As president, [Barack Obama] promised to end America’s wars in Iraq and Afghanistan. Since taking office, he has cut the number of U.S. troops deployed to war zones around the world from 180,000 to fewer than 15,000.  The wars, however, have not ended. Instead, Obama, through a reliance on drones and special operators, has succeeded in making them nearly invisible.

The invisible war has now come to America itself. The American police has launched that war – and it is predominantly against African Americans. The Assassination Complex has come home to roost. Mr. Micah Xavier Johnson, 25, is its first victim.


  1. This nation was founded on the idea that some lives don’t matter. Freedom and justice for some, not all. That’s the foundation. Yes, progress has been made in some respects, but it hasn’t come easy. There’s an unfinished revolution waiting to be won. ~ Michelle Alexander

  2. Here is everything Michelle Alexander (author of the New Jim Crow) wrote:

    I have struggled to find words to express what I thought and felt as I watched the videos of Alton Sterling and Philando Castile being killed by the police. Last night, I wanted to say something that hasn’t been said a hundred times before. It finally dawned on me that there is nothing to say that hasn’t been said before. As I was preparing to write about the oldness of all of this, and share some wisdom passed down from struggles of earlier eras, I heard on the news that 11 officers had been shot in Dallas, several killed from sniper fire. My fingers froze on the keys. I could not bring myself to recycle old truths. Something more is required. But what?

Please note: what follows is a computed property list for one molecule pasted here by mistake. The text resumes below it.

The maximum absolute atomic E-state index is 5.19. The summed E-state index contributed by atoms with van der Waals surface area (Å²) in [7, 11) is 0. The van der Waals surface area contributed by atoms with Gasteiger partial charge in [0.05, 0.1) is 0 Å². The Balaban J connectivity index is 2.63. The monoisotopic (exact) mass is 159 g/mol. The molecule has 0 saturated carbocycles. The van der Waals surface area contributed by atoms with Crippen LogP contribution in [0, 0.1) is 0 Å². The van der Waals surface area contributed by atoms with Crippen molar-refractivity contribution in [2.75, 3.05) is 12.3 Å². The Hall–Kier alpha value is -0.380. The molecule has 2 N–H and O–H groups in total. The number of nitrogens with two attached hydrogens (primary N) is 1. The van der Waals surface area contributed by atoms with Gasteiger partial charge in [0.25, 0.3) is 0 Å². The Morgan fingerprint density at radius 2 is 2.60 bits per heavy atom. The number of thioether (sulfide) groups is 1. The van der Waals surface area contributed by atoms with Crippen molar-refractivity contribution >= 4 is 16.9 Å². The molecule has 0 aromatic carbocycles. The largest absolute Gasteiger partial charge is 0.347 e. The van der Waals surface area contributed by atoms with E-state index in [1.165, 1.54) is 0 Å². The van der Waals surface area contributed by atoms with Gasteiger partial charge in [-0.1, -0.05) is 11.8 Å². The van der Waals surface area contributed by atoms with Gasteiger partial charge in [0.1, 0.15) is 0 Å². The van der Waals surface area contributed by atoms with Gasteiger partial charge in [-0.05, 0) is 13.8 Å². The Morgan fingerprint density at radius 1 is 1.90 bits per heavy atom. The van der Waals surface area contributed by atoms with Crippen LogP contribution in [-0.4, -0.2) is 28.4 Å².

I think we all know, deep down, that something more is required of us now. This truth is difficult to face because it’s inconvenient and deeply unsettling. And yet silence isn’t an option. On any given day, there’s always something I’d rather be doing than facing the ugly, racist underbelly of America. I know that I am not alone. But I also know that the families of the slain officers, and the families of all those who have been killed by the police, would rather not be attending funerals. And I’m sure that many who refused to ride segregated buses in Montgomery after Rosa Parks stood her ground wished they could’ve taken the bus, rather than walk miles in protest, day after day, for a whole year. But they knew they had to walk. If change was ever going to come, they were going to have to walk. And so do we.